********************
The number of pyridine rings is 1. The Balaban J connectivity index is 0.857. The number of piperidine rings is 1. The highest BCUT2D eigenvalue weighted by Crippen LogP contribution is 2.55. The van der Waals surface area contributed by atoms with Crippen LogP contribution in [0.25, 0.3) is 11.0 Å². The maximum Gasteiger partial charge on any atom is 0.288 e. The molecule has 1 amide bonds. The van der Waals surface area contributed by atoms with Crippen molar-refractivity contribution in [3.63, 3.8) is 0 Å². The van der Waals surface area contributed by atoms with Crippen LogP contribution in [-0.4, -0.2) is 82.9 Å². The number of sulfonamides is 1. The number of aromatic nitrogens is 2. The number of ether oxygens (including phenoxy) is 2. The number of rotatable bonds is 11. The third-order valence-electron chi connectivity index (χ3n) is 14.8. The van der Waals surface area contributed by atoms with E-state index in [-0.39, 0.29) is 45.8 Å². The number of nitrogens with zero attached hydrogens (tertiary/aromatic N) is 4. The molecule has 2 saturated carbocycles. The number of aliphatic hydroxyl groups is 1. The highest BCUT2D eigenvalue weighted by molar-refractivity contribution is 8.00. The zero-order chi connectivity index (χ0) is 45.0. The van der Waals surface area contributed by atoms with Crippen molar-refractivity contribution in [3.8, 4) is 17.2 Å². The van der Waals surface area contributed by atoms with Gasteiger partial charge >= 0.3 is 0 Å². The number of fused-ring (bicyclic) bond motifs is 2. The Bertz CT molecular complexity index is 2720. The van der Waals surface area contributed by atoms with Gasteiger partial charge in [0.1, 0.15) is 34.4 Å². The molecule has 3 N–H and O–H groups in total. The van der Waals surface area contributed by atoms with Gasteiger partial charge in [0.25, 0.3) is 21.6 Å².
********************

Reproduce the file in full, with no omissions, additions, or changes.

The number of pyridine rings is 1. The Balaban J connectivity index is 0.857. The number of piperidine rings is 1. The highest BCUT2D eigenvalue weighted by Crippen LogP contribution is 2.55. The van der Waals surface area contributed by atoms with Crippen LogP contribution in [0.25, 0.3) is 11.0 Å². The maximum Gasteiger partial charge on any atom is 0.288 e. The molecule has 1 amide bonds. The van der Waals surface area contributed by atoms with Crippen molar-refractivity contribution in [3.63, 3.8) is 0 Å². The van der Waals surface area contributed by atoms with Crippen LogP contribution in [-0.4, -0.2) is 82.9 Å². The number of sulfonamides is 1. The number of aromatic nitrogens is 2. The number of ether oxygens (including phenoxy) is 2. The number of rotatable bonds is 11. The third-order valence-electron chi connectivity index (χ3n) is 14.8. The van der Waals surface area contributed by atoms with E-state index in [-0.39, 0.29) is 45.8 Å². The number of nitrogens with zero attached hydrogens (tertiary/aromatic N) is 4. The molecule has 2 saturated carbocycles. The number of aliphatic hydroxyl groups is 1. The highest BCUT2D eigenvalue weighted by molar-refractivity contribution is 8.00. The zero-order chi connectivity index (χ0) is 45.0. The van der Waals surface area contributed by atoms with Crippen molar-refractivity contribution in [3.8, 4) is 17.2 Å². The van der Waals surface area contributed by atoms with Gasteiger partial charge >= 0.3 is 0 Å². The number of fused-ring (bicyclic) bond motifs is 2. The Bertz CT molecular complexity index is 2720. The van der Waals surface area contributed by atoms with Gasteiger partial charge in [0.1, 0.15) is 34.4 Å². The molecule has 3 N–H and O–H groups in total. The van der Waals surface area contributed by atoms with Gasteiger partial charge in [0.25, 0.3) is 21.6 Å².